A Preliminary Study of Hepatitis B Virus Replication during Short‐Term (7‐Day) Social Drinking

David M. Novick, William J. Jenkins, Peter Karayiannis, Howard C. Thomas

Research output: Contribution to journalArticlepeer-review


The purpose of this study is to determine the effect of short‐term social drinking on hepatitis B virus (HBV) replication as measured by serum levels of hepatitis B virus DNA (HBV‐DNA). We studied five male carriers of hepatitis B e antigen who were social drinkers. Levels of HBV‐DNA, blood alcohol, and aspartate aminotransferase (AST) were measured during abstinence from alcohol, before and during a test dose (29.8 g) of alcohol which followed one week of abstinence, and before and during the same test dose which followed social drinking for one week. We observed no significant changes in HBV‐DNA or AST levels. These data suggest that a single one‐week period of social drinking in patients with chronic HBV infection does not cause enhanced viral replication. The risks of repeated ingestion of moderate amounts of alcohol by such patients have not been established. Interpretation of our data is limited by the small number of subjects, and further studies are needed. Nevertheless, our results are consistent with published recommendations that social drinking by nonalcoholic HBV carriers should be restricted but need not be totally forbidden.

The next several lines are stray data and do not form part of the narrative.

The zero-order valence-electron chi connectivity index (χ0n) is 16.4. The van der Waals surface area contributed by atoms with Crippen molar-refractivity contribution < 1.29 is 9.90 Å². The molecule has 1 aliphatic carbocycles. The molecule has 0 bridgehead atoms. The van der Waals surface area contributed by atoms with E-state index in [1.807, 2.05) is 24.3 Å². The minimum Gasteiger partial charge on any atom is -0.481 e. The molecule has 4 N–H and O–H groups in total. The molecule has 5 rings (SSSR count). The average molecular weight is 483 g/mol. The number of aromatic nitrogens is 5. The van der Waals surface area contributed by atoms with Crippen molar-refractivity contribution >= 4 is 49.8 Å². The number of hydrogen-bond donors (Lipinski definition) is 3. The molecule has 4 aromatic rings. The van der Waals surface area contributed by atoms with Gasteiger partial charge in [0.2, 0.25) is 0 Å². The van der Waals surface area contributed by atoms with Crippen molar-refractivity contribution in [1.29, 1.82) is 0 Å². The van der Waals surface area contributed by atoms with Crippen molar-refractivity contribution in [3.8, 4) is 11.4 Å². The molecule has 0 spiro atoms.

Original languageEnglish
Pages (from-to)556-558
Number of pages3
JournalAlcoholism: Clinical and Experimental Research
Issue number6
Publication statusPublished - 1987


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